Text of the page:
Considering it’s self recorded in their rehearsal space it sounds very professional with only the drum sound lacking (technical term alert) oomph. The guitars have a splendid fuzzy sound to them and they bring their own percussive sound, courtesy of Javier Tapia, to a lot of the songs which really liven up the arrangements. Singer Cristóbal Pacheco has a strong voice and when they sometimes spin off into a Sabbath meets Santana jam band vibe they really lift the roof. Throw in some crazed Vincent Crane style keys from Pablo Saveedra and I’m a very happy man.
There are some really strong songs here and, hopefully, they can start to make some waves. A good one.
Tides Of A Teardrop
Hmmm. I’ve got a thing about other peoples losses. In that I don’t care. As a long standing orphan and recent widower I’m a firm believer in bottling it all up until you explode in a frenzy of alcohol fuelled rage. It’s called being Scottish.
But some folks like to hang their emotional dirty laundry for the world to see and that’s the case with Andrew Marlin who, along with Emily Frantz, is Mandolin Orange. So lots of misery on offer here.
Musically it sits between modern folk and old school country. And as their name suggests there is plenty of mandolin on offer. But there’s plenty of other inventive acoustic sounds around as well. They’re both good singers and take the lead on different songs with a few (i.e not enough) harmonies.
There are some really good songs along the way with the near pure country of ‘ Lonely All the Time’ the highlight for me. Although the old-timey back porch gospel vibe of ‘Suspended in Heaven’ came a very close second. Things rarely stir above an amble so don’t come here looking for spritely. That (and my prejudices) aside, this is an excellent release.
Figure It Out
A wee EP to introduce you to the solo talents of the outrageously talented keyboard player Luca Kiella.
Italian born, American based he’s been playing live for others but has decided to step up front and centre on this five track offering. After a piano intro he starts his solo singing career with a cover of the Jon Cleary song ‘Unnecessarily Mercenary’. Cleary is one of his biggest influences but if I was launching a solo gig I might have saved that for later. So the title track is really the first chance to hear what he really has to offer. And there is no doubting he is an incredible piano and Hammond player. The two actual songs he’s written (the title track and ‘So Many Questions’) are good as well.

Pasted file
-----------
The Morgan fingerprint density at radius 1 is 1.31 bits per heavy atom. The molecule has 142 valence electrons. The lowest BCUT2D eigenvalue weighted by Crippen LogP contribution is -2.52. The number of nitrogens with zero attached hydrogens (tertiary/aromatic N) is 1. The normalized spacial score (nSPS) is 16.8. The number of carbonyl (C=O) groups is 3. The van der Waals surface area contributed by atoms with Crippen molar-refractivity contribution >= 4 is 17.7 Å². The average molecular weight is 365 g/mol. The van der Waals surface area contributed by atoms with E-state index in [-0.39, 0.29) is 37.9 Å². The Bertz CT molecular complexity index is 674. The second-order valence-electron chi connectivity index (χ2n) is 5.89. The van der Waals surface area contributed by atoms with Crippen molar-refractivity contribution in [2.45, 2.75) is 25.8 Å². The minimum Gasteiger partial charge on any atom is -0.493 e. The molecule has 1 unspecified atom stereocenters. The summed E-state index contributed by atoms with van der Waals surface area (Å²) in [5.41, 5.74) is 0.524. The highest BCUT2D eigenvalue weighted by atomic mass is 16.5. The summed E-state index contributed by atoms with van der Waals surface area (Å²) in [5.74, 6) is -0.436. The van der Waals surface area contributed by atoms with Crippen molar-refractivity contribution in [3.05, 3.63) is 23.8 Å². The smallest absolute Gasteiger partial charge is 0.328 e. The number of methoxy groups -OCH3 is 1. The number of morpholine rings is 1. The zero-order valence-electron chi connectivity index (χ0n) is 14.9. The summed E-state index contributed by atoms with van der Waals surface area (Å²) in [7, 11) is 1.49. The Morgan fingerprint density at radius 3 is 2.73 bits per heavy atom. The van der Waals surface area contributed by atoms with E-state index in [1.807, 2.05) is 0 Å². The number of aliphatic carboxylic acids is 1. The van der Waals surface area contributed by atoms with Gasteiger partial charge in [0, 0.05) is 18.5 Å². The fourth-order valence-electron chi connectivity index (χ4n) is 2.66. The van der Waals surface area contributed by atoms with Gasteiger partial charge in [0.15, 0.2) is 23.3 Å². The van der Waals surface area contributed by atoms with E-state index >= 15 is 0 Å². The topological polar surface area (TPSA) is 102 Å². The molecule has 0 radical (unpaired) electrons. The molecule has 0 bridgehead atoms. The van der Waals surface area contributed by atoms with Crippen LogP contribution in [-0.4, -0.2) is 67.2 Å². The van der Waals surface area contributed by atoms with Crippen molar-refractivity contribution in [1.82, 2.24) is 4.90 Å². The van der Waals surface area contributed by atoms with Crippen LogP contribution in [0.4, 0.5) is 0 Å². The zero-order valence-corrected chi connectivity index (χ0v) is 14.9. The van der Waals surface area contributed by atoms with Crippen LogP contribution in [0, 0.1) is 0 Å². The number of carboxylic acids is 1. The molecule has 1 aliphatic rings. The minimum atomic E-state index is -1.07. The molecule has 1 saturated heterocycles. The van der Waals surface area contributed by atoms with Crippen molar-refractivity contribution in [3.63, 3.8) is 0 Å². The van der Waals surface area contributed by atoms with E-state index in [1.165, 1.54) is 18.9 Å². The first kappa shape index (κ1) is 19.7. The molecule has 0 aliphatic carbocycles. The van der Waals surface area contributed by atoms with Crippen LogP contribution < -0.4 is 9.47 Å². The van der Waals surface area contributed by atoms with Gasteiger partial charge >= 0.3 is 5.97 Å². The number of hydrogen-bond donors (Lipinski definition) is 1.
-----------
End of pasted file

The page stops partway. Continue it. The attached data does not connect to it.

But he’s not got the strongest voice in the world so having a go at the Don Gibson classic ‘I Can’t Stop Loving You’ was probably not the best move. Although, musically, the funky Hammond driven arrangement is a real treat. The closing original is also a bit strange as it seems to bear no relation to what’s gone before, coming on like an early seventies singer-songwriter confessional albeit one that suits his voice best. An interesting offering from a talented musician.
Ride The Snake
Nine tracks in under half an hour? That’s a proper album, that is. And Holy Hell In A Handbasket but it’s a mighty fine racket.
If you want the shorthand they’re the Texas equivalent of Nashville Pussy and Supersuckers. So you’re away buying this record already, aren’t you..
So it’s Motorhead meets ZZ Top in an alley for a fistfight with some redneck punks. The usual. But it’s really, really fun. Oh, and Thunderosa started out the same year as the Pussy so they’re no Johnny come lately copyists. This is the sound I hear in my head every time I fall off the wagon and go off on one. That usually ends up in a fight and bad tattoo and ‘Fires On The Porch’, ‘Beer Soaked,Hot Rods and Rock n Roll’ and ‘Stone Deaf (Because of You!)’ will make the perfect soundtrack to my comedown. Especially the latter which is surely an actual Motorhead song rather than a tribute.
Roaring vocals, howling guitars and the best party you’ve never been to. Well played, AJ Mac, Drew Underhill and Chuck Smith. Daddy’s home.
St Columba’s Hospice Tribute Fund for Linda Hamilton